Partisan news outlets, Sandy to affect polling, Election Day


Raveena Bhalara

Natalie Stroud, author of “Niche News and Campaign 2012”, discussed selective exposure in nightly news programs as part of the Senior Fellows lecture series Monday. Selective exposure is the the tendency for people to remain partial to news programs that are in their partisan group.

Taylor Hampton

The public chooses outlets for new information that align with their own political ideology despite the diversity of choices, according to a lecture on campus Monday.

Natalie Stroud, author of “Niche News and Campaign 2012,” which won the 2012 outstanding book award from the International Communication Association, discussed the impact of expanding news options in a lecture hosted by Senior Fellows, an honors program for UT communication students. She said the public has opted out of national nightly news programs and is consuming news based on selective exposure.

“The public is inspired and taught to use news based on partisanship,” Stroud said.

She said people choose the news outlet that is most similar to their own political identity because it is difficult to perceive news as biased if it supports a person’s beliefs. Stroud said the public perceives nonpartisan news as biased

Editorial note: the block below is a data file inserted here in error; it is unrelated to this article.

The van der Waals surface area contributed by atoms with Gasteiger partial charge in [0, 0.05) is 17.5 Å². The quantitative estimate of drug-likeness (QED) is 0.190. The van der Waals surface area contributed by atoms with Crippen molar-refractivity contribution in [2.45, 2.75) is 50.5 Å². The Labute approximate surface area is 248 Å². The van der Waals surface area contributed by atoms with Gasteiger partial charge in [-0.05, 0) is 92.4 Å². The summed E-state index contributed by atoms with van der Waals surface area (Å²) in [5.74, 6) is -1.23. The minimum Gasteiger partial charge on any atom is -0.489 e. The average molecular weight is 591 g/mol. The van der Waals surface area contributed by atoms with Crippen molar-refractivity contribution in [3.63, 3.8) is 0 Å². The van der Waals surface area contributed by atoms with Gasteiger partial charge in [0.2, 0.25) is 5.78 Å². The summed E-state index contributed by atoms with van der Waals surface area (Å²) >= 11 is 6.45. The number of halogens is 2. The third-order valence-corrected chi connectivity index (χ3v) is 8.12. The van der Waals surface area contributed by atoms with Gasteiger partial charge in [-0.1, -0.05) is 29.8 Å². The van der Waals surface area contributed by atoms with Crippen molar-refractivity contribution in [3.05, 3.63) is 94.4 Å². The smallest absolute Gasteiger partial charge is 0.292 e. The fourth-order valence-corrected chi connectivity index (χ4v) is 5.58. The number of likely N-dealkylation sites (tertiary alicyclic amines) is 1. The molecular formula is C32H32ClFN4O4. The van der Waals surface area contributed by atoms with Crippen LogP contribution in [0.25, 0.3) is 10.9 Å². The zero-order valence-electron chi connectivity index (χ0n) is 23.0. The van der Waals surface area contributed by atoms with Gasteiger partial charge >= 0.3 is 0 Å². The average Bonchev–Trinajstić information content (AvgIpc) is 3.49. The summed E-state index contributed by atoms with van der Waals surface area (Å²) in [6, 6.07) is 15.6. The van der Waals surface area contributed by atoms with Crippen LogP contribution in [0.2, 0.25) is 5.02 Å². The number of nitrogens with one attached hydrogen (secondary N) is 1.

She said partisan news increases participation in politics, but is polarizing because contested issues are framed differently among conservatives and liberals.

“The people deciding elections are polarized, and people who are moderate are opting out,” Stroud said.

She said the language used in news coverage affects how consumers view an issue. She said she is unsure of Superstorm Sandy’s impact on this year’s election because so many people participate in early voting, which has been underway in most states for a week. Sandy made landfall Monday.

Both candidates put their campaigns on hold Monday. Ashley Muddiman, communication studies graduate student, said the candidates’ responses to the hurricane could be important and that they will be evaluated by both conservative and liberal outlets. Romney used campaign buses to bring relief supplies to shelters Monday, and President Obama addressed the nation and declared a state of emergency for the areas hit by the hurricane.

“Even if he does his job, the right-leaning outlets will criticize that he is politicizing,” Muddiman said.

Josh Scacco, communication studies graduate student, said the full effect the storm will have on the election will not be seen until Election Day. Leading up to Election Day, Scacco said the storm’s effects will prevent the gathering of sufficient data.

“The national public opinion polls will not be accurate because of the power outages,” Scacco said.

He said getting people to polls in critical states for the candidates could be difficult because of obstacles presented by the weather.

On Monday, 1,046 people participated in early voting at the Flawn Academic Center, an early voting location on campus. So far, 6,300 people have voted at the FAC for this election.

Printed on Tuesday, October 30, 2012 as: Public picky with news outlets, author says